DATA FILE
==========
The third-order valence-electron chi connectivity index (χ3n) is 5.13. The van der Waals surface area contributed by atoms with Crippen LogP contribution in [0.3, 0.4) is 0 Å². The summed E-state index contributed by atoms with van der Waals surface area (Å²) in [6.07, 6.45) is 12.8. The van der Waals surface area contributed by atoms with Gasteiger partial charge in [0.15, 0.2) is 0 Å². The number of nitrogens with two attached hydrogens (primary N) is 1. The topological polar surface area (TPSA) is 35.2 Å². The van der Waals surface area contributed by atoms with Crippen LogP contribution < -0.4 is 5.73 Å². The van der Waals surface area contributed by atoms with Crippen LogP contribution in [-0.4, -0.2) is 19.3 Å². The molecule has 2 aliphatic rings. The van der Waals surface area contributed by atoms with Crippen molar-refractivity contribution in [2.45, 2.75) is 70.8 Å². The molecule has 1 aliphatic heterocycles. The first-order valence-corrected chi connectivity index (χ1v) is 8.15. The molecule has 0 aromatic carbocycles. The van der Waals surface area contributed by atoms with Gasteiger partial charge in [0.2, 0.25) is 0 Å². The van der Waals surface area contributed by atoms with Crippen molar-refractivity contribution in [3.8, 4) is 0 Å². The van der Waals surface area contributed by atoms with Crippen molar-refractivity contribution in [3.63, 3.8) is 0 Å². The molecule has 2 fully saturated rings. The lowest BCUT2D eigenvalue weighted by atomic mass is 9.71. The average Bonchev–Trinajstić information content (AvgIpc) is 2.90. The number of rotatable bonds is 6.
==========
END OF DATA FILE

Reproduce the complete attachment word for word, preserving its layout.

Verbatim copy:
The third-order valence-electron chi connectivity index (χ3n) is 5.13. The van der Waals surface area contributed by atoms with Crippen LogP contribution in [0.3, 0.4) is 0 Å². The summed E-state index contributed by atoms with van der Waals surface area (Å²) in [6.07, 6.45) is 12.8. The van der Waals surface area contributed by atoms with Gasteiger partial charge in [0.15, 0.2) is 0 Å². The number of nitrogens with two attached hydrogens (primary N) is 1. The topological polar surface area (TPSA) is 35.2 Å². The van der Waals surface area contributed by atoms with Crippen LogP contribution < -0.4 is 5.73 Å². The van der Waals surface area contributed by atoms with Crippen LogP contribution in [-0.4, -0.2) is 19.3 Å². The molecule has 2 aliphatic rings. The van der Waals surface area contributed by atoms with Crippen molar-refractivity contribution in [2.45, 2.75) is 70.8 Å². The molecule has 1 aliphatic heterocycles. The first-order valence-corrected chi connectivity index (χ1v) is 8.15. The molecule has 0 aromatic carbocycles. The van der Waals surface area contributed by atoms with Gasteiger partial charge in [0.2, 0.25) is 0 Å². The van der Waals surface area contributed by atoms with Crippen molar-refractivity contribution in [3.8, 4) is 0 Å². The van der Waals surface area contributed by atoms with Crippen molar-refractivity contribution in [3.63, 3.8) is 0 Å². The molecule has 2 fully saturated rings. The lowest BCUT2D eigenvalue weighted by atomic mass is 9.71. The average Bonchev–Trinajstić information content (AvgIpc) is 2.90. The number of rotatable bonds is 6.